Senate Foreign Relations Committee – Hearings Eighty-ninth Congress, Second session January 28; February 4, 8, 10, 17, and 18, 1966 SUPPLEMENTAL FOREIGN ASSISTANCE FISCAL YEAR 1966 – VIETNAM
U.S. Government Printing Office Washington : 1966
pp. 528 – 530.
Senator Clifford P. Case (Rep. – New Jersey)
VIETNAM POPULATION UNDER VIETCONG CONTROL
Senator CASE. General, I would like to pursue a bit further the line of inquiry that we were engaged in before, and in a sense to continue the one Senator Gore was engaged in, too.
We were talking about whether this thing is going to work or not, without indefinite escalation.
One question was whether anything had been grained in this last year in terms of the percentage of the population under the control of the South Vietnamese Government, under the control of the Vietcong and in no man's land or disputed territory. And the figure that had mentioned in your statement was something like last July being 53 percent Government controlled, 26 percent Vietcong controlled, and 22 percent contested.
General TAYLOR. That was last summer.
Senator CASE. That was last July
General TAYLOR. Yes, sir.
Senator CASE. And Senator Mansfield, you said, stated in his report that the Government controlled about 60 percent, indicating some improvement.
General TAYLOR. Modest. I would not overstate it.
Senator CASE. Modest improvement.
But now my attention has been called to a statement by Secretary McNamara in hearings in the latter part of January, in which he gives an estimate of about 53 percent of the population of South Vietnam under Government control, that is South Vietnamese control, and Vietcong about 23-and the 24- per cent figure in contested territory.
That seems to be the same as your own figures of last July. But then he goes on to say that Prime Minister Ky's figure of 25 percent is probably a much more realistic appraisal of what is government controlled than is the 53% percent. This isn't very encouraging. You give more optimistic results as due to operations this past month, January of 1966.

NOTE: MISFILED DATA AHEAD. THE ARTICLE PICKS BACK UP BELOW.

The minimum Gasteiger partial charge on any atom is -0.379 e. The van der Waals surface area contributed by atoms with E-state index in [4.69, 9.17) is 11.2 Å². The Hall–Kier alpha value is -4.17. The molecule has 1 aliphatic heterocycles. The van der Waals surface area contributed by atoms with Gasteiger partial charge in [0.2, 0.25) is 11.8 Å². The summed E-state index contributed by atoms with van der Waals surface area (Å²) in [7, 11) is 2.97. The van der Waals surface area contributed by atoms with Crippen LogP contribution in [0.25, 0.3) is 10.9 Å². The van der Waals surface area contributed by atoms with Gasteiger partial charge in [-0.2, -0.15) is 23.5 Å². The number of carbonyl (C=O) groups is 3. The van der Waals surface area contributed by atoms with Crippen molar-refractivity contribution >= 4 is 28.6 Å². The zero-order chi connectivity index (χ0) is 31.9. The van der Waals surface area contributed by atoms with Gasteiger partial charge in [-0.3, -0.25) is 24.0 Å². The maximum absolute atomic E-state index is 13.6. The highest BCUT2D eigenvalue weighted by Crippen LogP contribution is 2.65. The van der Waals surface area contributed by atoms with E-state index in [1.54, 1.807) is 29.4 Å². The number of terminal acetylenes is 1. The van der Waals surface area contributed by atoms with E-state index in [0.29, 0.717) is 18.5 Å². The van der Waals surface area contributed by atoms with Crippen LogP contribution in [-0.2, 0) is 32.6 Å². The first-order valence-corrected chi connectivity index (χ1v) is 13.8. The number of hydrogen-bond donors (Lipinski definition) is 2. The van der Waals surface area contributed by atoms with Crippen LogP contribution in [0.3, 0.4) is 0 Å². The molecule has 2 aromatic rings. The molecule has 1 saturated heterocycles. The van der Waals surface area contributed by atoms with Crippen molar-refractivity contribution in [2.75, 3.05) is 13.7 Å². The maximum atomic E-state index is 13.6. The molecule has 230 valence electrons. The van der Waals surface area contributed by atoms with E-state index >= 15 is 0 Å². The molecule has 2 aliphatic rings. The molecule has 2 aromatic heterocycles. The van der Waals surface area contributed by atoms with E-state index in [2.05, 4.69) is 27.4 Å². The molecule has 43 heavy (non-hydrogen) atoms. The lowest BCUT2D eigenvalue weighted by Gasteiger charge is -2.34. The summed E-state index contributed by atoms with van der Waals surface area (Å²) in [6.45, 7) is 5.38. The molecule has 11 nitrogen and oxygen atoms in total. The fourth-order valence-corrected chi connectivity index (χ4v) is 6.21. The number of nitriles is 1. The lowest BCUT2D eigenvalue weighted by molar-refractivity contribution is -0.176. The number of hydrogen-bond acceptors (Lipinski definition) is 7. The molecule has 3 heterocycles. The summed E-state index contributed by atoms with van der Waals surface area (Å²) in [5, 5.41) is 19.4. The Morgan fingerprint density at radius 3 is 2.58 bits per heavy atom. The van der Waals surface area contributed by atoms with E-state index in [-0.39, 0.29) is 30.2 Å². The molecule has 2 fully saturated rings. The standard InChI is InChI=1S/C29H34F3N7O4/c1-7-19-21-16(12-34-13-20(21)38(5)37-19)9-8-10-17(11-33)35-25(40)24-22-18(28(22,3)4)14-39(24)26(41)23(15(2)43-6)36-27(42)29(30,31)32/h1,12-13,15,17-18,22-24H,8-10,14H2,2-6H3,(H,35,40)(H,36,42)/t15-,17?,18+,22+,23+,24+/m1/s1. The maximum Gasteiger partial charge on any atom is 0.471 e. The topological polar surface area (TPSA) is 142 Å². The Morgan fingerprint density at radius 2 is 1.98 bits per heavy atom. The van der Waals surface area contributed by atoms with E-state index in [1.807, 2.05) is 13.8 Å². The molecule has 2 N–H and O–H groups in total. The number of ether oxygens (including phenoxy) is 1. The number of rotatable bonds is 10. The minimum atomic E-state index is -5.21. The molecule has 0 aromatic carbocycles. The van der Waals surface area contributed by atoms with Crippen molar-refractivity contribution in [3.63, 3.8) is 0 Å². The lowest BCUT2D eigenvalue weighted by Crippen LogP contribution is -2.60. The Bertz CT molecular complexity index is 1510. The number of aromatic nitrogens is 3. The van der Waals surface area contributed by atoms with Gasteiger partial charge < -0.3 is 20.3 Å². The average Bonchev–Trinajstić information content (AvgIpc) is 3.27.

General TAYLOR. I am just giving the official figures.
Senator CASE. I am not trying to knock anything down. But this comes against a background of statements made to us year after year that were overoptimistic, that were unrealistic, as it turned out and we are just trying to find out whether it is possible to do the job we are trying to do in the war or are we still in effect barking up the wrong tree?
If we are, it seems to me more dangerous than ever, because we have gotten ourselves involved in terms which to many people raise the question of whether we are not now in the grip of events rather than in control of them, and in a situation in which it will always seem necessary to escalate from this point to another.
ESCALATION OF TROOP STRENGTH TO 800, 000 MEN
I know in your interview in U.S. News & World Report you say that a figure of 800,000 American ground troops is utterly fantastic. I take it you would still say so?
General TAYLOR. Yes, sir; I certainly would foresee no such requirement as that.
Senator CASE. That this was utterly fantastic.
General TAYLOR. Yes, sir.
Senator CASE. You would still feel that this is so, even if we keep on matching and then increasing the ante as we have done since about a year ago?